Family Guy: I haven't watched any of season five, but I might be on board for this new season. The Star Wars episode was a lot of fun, especially if you can catch the in-jokes for not only Family Guy but Star Wars. I died laughing when they revealed Obi Wan. The "Dirty Dancing" sequence was overlong, but sometimes Family Guy can do that milking a gag type thing well, so I can't blame them for trying it. It was a callback to the "Somewhere That's Green" extended sequence that was one of the funniest in the show's history, in my opinion. I have to admit, I didn't catch Meg's role, I need to watch it again. I was also amused to see that they actually got Chevy Chase and Beverly D'Angelo for the voices in the brief Vacation bit.

Heroes: Disappointed. Some of the same cliched writing that plagued the original pilot, the new characters aren't terribly interesting and I don't find any of the new status quo that interesting either. Well, except Parkman, who gets to be more of a real character than he was for most of the first season. But I don't really want to see Hiro in feudal Japan (even though David Anders is great), I think re-doing the "Clare's got to pretend to be normal, and so does her dad" plot was a mistake (and seriously, why on Earth would he go to work at a Kinko's? He can't do a *little* bit better and at least find a decent middle management job?) and I don't yet care about the Honduran brother and sister. Nor do I have a ton of interest in Mohinder reprising his arc from the first season, although I will admit the last minute twist makes that more interesting. Mildly curious about seeing more of the older generation (Ma Petrelli, Hiro's dad, etc.) but I'd like it to move faster, and I wasn't pleased to see "another shadowy guy in a hoodie" as the mystery villain. Basically, it wasn't awful, but they did seem to be repeating themselves an awful lot.

Now, Heroes started off kinda mediocre last season and got better and better, and hopefully that's what will happen here. But after the way they dropped the ball on the season finale, they really needed a stronger opening to hook me back in.

In other news, I decided I don't really care about Journeyman, and didn't watch it. And I watched Chuck early, so I already talked about that one.

Sunday, September 23, 2007

President Bush Hates Children

Bush plans to veto a bipartisan (and how rarely does *that* word get attached to successful legislation today?) bill that would extend a healthcare program for children.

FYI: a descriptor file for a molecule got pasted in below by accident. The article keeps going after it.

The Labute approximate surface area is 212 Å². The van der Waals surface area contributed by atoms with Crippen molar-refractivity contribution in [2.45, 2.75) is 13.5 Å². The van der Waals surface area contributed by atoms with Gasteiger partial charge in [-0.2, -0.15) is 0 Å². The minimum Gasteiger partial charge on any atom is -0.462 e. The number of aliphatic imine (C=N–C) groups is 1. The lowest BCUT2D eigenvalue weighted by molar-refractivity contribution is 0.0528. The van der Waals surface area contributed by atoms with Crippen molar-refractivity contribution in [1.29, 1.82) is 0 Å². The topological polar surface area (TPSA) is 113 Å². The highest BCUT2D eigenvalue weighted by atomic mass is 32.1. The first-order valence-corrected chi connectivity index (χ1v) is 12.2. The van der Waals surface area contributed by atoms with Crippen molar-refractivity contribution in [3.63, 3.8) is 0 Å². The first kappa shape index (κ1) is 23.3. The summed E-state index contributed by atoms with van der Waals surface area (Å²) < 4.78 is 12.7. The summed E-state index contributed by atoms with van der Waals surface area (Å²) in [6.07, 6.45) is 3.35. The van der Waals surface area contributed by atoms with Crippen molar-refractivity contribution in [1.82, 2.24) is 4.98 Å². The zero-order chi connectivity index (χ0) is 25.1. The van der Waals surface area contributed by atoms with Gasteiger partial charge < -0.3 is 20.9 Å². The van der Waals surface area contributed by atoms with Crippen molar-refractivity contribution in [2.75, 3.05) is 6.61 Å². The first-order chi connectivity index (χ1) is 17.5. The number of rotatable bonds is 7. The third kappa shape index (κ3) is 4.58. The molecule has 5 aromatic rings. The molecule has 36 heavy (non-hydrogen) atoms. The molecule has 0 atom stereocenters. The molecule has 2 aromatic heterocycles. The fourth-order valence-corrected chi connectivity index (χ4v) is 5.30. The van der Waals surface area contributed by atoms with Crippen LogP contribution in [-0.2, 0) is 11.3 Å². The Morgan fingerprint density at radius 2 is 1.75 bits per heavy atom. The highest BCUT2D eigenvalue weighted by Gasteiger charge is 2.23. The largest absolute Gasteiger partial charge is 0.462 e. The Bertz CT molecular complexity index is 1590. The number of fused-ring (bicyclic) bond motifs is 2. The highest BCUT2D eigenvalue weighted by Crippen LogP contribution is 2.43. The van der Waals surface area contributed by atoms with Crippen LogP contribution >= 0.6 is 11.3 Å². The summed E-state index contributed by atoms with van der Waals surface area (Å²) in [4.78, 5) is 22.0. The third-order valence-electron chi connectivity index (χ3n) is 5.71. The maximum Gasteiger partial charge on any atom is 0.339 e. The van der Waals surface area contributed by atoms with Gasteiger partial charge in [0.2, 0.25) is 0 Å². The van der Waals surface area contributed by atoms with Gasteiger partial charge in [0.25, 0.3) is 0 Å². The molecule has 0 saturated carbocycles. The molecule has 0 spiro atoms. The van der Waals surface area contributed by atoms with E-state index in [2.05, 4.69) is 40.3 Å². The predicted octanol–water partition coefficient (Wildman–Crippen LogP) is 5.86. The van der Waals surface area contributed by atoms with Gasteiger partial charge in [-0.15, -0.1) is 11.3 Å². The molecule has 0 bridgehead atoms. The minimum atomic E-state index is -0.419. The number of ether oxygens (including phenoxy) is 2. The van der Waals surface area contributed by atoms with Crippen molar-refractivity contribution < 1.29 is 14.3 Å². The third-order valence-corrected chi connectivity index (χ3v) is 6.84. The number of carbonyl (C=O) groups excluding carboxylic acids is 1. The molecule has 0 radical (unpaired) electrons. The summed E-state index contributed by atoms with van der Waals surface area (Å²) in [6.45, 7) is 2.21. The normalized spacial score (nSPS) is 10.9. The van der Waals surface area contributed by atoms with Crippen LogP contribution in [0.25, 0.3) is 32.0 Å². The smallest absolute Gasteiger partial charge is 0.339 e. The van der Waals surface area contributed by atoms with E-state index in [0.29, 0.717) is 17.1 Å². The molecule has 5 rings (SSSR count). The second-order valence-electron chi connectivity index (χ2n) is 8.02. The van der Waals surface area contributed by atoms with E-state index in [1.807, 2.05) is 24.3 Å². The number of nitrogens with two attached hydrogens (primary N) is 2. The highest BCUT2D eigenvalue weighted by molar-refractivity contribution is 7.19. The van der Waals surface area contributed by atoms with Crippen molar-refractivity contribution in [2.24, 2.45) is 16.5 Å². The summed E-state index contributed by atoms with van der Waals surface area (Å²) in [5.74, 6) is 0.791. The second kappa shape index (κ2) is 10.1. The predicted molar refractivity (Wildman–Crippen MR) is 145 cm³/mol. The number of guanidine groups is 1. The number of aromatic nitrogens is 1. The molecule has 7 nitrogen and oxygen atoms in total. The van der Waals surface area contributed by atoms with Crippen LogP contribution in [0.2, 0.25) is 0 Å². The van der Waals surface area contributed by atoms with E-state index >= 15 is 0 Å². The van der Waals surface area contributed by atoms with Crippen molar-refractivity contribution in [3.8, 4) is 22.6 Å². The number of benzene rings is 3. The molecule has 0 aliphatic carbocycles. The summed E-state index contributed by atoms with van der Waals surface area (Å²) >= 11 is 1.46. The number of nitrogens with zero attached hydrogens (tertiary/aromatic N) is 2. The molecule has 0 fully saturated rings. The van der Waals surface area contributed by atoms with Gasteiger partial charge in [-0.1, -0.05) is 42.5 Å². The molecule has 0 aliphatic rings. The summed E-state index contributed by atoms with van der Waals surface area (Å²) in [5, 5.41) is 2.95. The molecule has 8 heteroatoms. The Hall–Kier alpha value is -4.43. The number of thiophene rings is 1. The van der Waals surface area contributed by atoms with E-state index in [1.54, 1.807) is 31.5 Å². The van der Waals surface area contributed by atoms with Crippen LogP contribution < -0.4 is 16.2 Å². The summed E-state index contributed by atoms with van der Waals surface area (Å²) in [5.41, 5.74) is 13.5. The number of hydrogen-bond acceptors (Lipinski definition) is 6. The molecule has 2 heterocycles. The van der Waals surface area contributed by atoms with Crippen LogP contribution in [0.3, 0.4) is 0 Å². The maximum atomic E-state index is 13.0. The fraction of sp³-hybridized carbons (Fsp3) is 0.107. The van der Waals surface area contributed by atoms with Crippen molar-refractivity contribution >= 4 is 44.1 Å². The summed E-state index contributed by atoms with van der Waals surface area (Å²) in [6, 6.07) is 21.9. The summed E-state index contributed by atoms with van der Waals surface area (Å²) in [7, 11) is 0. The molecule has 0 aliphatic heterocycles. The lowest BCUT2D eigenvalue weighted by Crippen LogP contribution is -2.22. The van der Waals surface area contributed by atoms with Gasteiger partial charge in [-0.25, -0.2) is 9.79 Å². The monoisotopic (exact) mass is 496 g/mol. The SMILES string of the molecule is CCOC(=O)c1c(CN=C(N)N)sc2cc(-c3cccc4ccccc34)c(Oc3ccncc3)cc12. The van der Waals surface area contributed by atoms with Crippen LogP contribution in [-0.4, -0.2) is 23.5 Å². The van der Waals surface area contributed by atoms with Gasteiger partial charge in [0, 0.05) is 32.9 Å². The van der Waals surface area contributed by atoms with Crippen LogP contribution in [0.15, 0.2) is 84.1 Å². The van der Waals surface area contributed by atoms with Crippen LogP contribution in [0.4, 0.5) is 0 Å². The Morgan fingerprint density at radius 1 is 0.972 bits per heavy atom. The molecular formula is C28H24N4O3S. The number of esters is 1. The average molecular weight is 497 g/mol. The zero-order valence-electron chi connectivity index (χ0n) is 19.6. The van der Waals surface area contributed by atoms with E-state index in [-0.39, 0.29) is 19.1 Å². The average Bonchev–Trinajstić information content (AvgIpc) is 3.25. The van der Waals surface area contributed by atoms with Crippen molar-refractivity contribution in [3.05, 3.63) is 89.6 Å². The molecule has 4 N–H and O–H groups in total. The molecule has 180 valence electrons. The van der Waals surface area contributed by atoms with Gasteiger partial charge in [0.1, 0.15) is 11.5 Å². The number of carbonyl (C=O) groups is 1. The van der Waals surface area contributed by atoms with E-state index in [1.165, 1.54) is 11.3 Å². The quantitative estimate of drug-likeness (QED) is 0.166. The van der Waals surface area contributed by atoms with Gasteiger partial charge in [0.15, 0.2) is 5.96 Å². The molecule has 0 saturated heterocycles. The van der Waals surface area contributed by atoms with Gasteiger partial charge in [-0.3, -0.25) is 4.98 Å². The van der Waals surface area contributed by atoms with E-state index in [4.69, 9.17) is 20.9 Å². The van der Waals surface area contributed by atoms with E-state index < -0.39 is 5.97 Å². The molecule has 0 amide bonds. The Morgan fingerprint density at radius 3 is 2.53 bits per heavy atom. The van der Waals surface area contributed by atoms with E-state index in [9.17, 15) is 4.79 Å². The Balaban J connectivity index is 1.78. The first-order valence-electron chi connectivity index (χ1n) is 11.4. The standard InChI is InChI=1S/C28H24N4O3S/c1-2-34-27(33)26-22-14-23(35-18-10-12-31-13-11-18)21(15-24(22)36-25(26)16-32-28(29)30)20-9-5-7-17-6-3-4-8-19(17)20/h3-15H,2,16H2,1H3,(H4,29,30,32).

His basic reasoning seems to boil down to being afraid of socialized medicine, and wanting to make sure that if someone can afford to pay money to health insurance companies, they pay that money. Thanks, GW! Glad somebody is looking out for those poor health insurance companies, protecting them from all those wicked parents who might otherwise use the money to buy their kids food or toys or something!

Seriously, I think we all know that Cheney survives on a diet of live babies and Alberto Gonzales bathes in the blood of children before his congressional hearings, but is this the most evil-sounding administration we've ever had? It's like they should all have sinister mustaches that they can twirl at their media conferences, or maybe Bush could create a Cabinet level Minister of Tying Helpless Young Women to Railroad Tracks.

Yeah, I'm exaggerating a bit. I have to laugh so I don't cry at what our nation's government has been reduced to.

On the bright side, at least there's one less bridge to Nowhere, Alaska being built with taxpayer money. On the down side, Ted Stevens (who may in fact be Dana Carvey doing his "Cranky Old Man" sketch from SNL as performance art) still represents Alaska, so they seem no less stupid a state than they did when they were building a $400 million bridge for 50 people to use.

Tuesday, September 18, 2007

Fall Season: K-Ville & Chuck

Wow, is the Fall season looking bleak. There's literally nothing new I'm really looking forward to. I have Bionic Woman and Journeyman sitting on the Tivo thanks to Amazon Unbox, and nothing else to prevent me watching them, and I just can't work up the enthusiasm to watch. Even Pushing Daisies, which I expect to like, has two strikes against it: 1) I can easily see it being well-executed but not really what I'm looking for and 2) More importantly, even if it's good, it's probably going to have low ratings and get killed, as it sounds too weird to sell to the public.